Howdy-ho dear family and friends,
first of all: apologies! We are in an awful backlog concerning the blog. I didn’t think that we would suck so bad at keeping it up to date, but without work you generally become very lazy in a very short amount of time 🙂
So sorry for the slow progress here, we will try to improve our posting speed in the near future!
Today I will write a bit of our first 2 weeks in South East Asia after flying from Kathmandu to Bangkok, which we spent in the north of the country getting to Laos! In the meantime Rudolf is finishing the pictures for Nepal and the next blog post on that will also follow very soon.
26.11.2016: BKK – Chiang Mai
We booked ourselves in on second class in the night train, leaving BKK Lua Hamphong station at 19.35 and arriving in Chiang Mai the next morning around 8.30 am. We booked one upper and one lower bunk so at the beginning we would have 2 seats opposite each other. In hindsight now I would book 2 lower bunks because they are much more comfy when turned into a bed, and you only spend approximately 2 hours sitting and then they come round to make up the beds – so the 2 opposite seats were not much use to us. Some Polish guys helped us store our luggage in the very limited space and the train staff was bringing “orange juice” (salty and I guess the Thai orange is more like a mandarin, because the orange juice does not taste like orange anywhere here!) A bit later it turns out the “orange juice” was not for free but cost 60 THB. The Polish group – of the 5 people only 1 guy spoke a bit of English – refused to pay since the impression was that the juice would be for free. I have to agree to that – it DID seem like that, but well, I guess nothing’s for free in life 🙂 After some discussions between them the staff guy said something like “you will not be going to Chiang Mai, next stop you get off and we get the police”, and that finally convinced the Polish group to pay (not without “you are a cheater” exclamations to the poor Thai guy from the train)… now I finally understand why Rudolf is always saying that “it smells like trouble” when Polish people are around.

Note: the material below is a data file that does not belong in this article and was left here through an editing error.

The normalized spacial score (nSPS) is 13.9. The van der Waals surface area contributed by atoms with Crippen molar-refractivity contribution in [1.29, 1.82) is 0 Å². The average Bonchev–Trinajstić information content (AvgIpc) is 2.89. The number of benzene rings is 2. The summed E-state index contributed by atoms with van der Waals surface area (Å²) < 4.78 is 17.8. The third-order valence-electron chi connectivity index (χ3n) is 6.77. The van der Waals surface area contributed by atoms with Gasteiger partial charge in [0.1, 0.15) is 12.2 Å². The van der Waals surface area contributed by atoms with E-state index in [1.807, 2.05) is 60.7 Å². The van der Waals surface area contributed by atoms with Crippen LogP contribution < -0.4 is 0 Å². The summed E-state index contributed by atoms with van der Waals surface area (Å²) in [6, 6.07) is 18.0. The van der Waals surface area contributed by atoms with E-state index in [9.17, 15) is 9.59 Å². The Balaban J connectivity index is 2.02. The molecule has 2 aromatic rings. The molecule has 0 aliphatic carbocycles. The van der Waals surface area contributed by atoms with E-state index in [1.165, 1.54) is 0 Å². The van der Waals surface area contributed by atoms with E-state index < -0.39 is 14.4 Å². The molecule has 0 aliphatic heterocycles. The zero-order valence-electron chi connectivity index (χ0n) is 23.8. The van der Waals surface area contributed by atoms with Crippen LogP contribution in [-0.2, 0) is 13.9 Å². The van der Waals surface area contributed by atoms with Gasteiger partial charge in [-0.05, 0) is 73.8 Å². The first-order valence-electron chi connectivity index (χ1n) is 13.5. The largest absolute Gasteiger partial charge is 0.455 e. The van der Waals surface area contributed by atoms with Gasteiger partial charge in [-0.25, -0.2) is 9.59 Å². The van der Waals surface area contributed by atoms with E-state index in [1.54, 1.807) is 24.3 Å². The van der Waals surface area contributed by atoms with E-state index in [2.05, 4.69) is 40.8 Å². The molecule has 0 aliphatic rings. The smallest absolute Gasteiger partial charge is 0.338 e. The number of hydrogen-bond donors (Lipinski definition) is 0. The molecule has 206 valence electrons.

Ok, at 9 pm the guy mentioned above came around making up the beds. We shared the lower bunk for a while reading / listening. When the time for sleeping came, we had to make the decision who would sleep in the slightly dangerous-looking upper bunk. Fortunately for me, Rudolf is a gentleman and let me sleep downstairs (which obviously was my aim from the beginning, since upstairs was brutally light without a possibility to shield it from the corridor lights). I went to brush my teeth in the on-board bathroom (as can be imagined, it was very beautiful… not). When I came back Rudolf had killed the two pet cockroaches living in his bunk with his bottle of water. Then it was a light and very rattly (does this word exist??) sleep, me worrying about Rudolf falling off the top bunk. He apparently couldn’t sleep until 2 or 3 am, so trying to wake him up in the morning at around 8 am was a quite hard task. All in all I have to say that the sleeper train was a pleasant experience 🙂
27.11. – 03.12.2016: Chiang Mai